Atmospheric Coast, and Coastal Spectra, 2021, Acrylic, Crystal, Abalone, String, Wood, Copper, (installed at Larry Spring Museum).

A continuation of my investigation into the physics of refraction, a stunningly beautiful and transitory phenomenon of light spectrum bending. Colored acrylic, crystals, and abalone shell engage with the sun to create slow moving paintings on the backdrops, bend sunlight, and represent the visible spectrum. These works also create a three dimensional watercolor painting with transparent overlapping layers.

Sky Remnants, 2019, sizes vary, Mixed Media, Acrylic

A small series of sculptures translating my observations of the winter sky alpenglow seen above the mountains at dusk. During the deep winter months of the high mountains, the sun’s last light is refracted through ice crystals in the atmosphere and causes a spectrum display of pale beautiful colors. These works are best viewed in full sunlight as the colored acrylic slowly paints different effects onto the white surface of the shapes.

Park’N’Gaze, 2019, 120″ x 96″ x 96″, Acrylic, Rope, Wood, Steel, Hammock

Transparent and geometric color shapes are layered and can be enjoyed from the relaxation of a hammock. Long white ropes that sway in the breeze and become dyed by the color shadows connect the shapes. Abstract color paintings appear on the ground and move throughout the day with the sunshine. Park’N’Gaze was originally created for and funded by Jackson Hole Public Arts for the 2019 Jackson Hole PARKing Day, a worldwide art celebration that transforms urban parking spots into temporary art installations.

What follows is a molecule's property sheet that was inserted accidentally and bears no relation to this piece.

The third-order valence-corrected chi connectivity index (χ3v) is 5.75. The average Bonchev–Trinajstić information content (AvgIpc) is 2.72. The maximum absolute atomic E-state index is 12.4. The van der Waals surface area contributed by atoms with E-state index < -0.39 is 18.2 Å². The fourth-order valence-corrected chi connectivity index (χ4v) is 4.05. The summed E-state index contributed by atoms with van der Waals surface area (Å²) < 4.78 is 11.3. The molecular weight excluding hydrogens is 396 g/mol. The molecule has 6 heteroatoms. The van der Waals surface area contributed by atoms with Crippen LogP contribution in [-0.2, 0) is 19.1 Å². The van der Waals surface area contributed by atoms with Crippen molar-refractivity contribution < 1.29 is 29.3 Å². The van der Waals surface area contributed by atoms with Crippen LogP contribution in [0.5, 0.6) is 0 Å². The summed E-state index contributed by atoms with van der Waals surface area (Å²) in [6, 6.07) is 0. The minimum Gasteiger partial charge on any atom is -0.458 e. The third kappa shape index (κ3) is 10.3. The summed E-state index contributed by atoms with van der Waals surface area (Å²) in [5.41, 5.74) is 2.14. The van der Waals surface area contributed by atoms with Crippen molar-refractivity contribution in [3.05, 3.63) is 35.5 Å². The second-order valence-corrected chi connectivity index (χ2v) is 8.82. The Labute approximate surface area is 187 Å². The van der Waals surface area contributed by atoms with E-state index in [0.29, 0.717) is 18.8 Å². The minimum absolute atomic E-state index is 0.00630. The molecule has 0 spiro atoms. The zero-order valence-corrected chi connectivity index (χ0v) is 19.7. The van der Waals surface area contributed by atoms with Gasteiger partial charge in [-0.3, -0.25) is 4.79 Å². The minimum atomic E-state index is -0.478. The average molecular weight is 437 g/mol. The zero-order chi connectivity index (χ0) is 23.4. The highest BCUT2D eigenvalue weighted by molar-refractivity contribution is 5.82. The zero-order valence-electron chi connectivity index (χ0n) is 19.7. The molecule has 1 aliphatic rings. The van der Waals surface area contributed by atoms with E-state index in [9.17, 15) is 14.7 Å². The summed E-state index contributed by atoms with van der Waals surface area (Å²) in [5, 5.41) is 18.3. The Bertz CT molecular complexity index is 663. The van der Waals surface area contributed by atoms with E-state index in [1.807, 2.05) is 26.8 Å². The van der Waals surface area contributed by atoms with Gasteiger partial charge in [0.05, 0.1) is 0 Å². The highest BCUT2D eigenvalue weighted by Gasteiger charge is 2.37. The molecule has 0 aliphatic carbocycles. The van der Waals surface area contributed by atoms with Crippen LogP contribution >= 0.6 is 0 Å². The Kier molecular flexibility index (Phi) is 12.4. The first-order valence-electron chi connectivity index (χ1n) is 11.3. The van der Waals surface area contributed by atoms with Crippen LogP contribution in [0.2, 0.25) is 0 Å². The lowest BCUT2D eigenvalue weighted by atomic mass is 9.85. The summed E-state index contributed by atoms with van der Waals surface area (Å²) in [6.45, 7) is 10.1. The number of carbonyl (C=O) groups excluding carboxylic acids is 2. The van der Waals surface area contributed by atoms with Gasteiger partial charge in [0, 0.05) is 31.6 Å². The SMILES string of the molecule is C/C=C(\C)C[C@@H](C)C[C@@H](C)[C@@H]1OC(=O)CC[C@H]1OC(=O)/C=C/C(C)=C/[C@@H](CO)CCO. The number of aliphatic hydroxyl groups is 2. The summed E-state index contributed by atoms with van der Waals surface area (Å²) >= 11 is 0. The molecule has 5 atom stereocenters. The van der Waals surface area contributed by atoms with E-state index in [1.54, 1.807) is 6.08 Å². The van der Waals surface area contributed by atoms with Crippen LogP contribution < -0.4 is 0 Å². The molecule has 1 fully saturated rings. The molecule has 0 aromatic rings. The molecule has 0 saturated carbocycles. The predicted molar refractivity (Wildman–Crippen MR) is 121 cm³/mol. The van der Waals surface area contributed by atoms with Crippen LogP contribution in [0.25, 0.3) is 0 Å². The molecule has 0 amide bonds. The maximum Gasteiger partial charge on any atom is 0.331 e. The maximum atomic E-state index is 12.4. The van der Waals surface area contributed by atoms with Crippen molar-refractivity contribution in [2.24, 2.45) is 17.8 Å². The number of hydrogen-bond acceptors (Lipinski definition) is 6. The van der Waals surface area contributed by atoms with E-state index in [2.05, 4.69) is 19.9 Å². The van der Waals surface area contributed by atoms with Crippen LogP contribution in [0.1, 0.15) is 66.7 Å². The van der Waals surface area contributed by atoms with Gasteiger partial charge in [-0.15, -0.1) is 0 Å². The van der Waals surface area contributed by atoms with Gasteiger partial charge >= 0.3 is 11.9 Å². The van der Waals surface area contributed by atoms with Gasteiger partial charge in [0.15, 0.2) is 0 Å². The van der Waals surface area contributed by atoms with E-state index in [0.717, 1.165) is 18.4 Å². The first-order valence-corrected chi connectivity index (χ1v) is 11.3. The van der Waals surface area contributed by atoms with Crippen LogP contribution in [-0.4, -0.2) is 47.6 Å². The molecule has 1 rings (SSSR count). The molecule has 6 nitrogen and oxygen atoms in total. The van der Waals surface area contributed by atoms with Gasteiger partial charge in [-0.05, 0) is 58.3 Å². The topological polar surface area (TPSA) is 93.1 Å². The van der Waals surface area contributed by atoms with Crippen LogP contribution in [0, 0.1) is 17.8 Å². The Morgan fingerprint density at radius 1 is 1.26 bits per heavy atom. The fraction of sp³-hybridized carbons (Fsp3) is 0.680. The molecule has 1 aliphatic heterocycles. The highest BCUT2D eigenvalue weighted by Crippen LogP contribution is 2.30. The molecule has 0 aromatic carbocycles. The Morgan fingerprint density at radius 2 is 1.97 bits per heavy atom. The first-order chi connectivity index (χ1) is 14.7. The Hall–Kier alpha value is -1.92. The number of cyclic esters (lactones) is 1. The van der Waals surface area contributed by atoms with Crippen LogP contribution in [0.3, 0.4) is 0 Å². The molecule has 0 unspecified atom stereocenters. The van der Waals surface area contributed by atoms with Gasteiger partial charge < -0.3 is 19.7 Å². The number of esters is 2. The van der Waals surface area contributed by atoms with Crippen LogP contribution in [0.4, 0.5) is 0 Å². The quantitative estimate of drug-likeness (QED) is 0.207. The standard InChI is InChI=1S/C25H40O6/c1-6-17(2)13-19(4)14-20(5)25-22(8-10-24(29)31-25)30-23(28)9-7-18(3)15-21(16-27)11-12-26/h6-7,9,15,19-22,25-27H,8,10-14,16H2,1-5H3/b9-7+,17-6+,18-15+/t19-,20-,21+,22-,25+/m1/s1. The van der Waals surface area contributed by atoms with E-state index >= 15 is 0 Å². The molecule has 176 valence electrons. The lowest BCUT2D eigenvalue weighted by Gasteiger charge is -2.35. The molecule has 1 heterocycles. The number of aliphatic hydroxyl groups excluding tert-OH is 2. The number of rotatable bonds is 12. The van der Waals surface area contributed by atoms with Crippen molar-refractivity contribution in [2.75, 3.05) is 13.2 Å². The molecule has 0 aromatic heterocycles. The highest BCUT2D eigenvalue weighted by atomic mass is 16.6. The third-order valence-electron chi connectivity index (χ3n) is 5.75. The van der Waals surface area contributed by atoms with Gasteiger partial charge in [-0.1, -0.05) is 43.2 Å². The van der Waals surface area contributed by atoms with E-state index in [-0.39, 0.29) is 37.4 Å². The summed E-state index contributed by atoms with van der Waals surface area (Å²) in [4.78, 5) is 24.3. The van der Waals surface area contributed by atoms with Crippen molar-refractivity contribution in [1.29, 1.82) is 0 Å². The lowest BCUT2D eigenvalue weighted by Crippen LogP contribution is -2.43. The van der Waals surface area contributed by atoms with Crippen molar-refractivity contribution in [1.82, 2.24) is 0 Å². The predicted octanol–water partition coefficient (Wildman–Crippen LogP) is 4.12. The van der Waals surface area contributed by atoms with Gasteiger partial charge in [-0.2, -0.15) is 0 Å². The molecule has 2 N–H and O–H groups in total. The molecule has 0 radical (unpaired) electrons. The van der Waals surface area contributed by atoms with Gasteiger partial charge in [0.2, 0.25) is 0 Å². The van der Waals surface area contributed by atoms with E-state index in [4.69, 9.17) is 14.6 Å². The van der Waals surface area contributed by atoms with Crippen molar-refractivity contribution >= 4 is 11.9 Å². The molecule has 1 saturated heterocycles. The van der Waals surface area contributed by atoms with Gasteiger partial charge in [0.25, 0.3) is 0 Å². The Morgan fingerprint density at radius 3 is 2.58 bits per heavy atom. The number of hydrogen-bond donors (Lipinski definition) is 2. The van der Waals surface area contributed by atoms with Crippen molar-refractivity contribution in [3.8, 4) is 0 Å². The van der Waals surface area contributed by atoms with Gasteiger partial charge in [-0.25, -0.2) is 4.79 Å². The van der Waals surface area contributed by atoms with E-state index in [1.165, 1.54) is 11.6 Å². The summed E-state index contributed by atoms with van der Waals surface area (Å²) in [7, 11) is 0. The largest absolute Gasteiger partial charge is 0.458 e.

Winter’s Jewels, 2019, 114″ x 66″, Polysytrene, Epoxy, Fiberglass, Acrylic, Paint

A public sculpture funded in part by Jackson Hole Public Art (Jackson, Wyoming) and installed at ArtSpot (a changing public sculpture location).This work includes muted colors seen in snowfields, rainbow sparkles on sunny days, and varying color shades of ice. The chunky shapes resemble packed snow, and acrylic sheet engraved with architectural matrices of hoarfrost protrude from the top shape. The sculpture has a single center post that is set on bearings and spins in the wind. (Pictured here: the work installed in the ArtSpot location and on a temporary structure.)

Quartz, Mica, Feldspar, 2015, 96″ x 60″ x 60″, Polystyrene, Fiberglass, Epoxy, Autobody Enamel, Steel

A public sculpture funded by Pinedale Fine Arts Council in Pinedale, Wyoming, a small town surrounded by high granite peaks. When I began this sculpture I was immersed in studying gemology and was considering the surrounding rocks and minerals to be like gemstones. I reduced the granite to its three main minerals and colors. I carved and arranged the shapes in the manner of rock piles that make up the mammoth mountain peaks. In this work I also aim to illustrate the links of the microscopic to the massive that occurs across the natural world, for example small chips of mica can be the same shape as a mountain feature.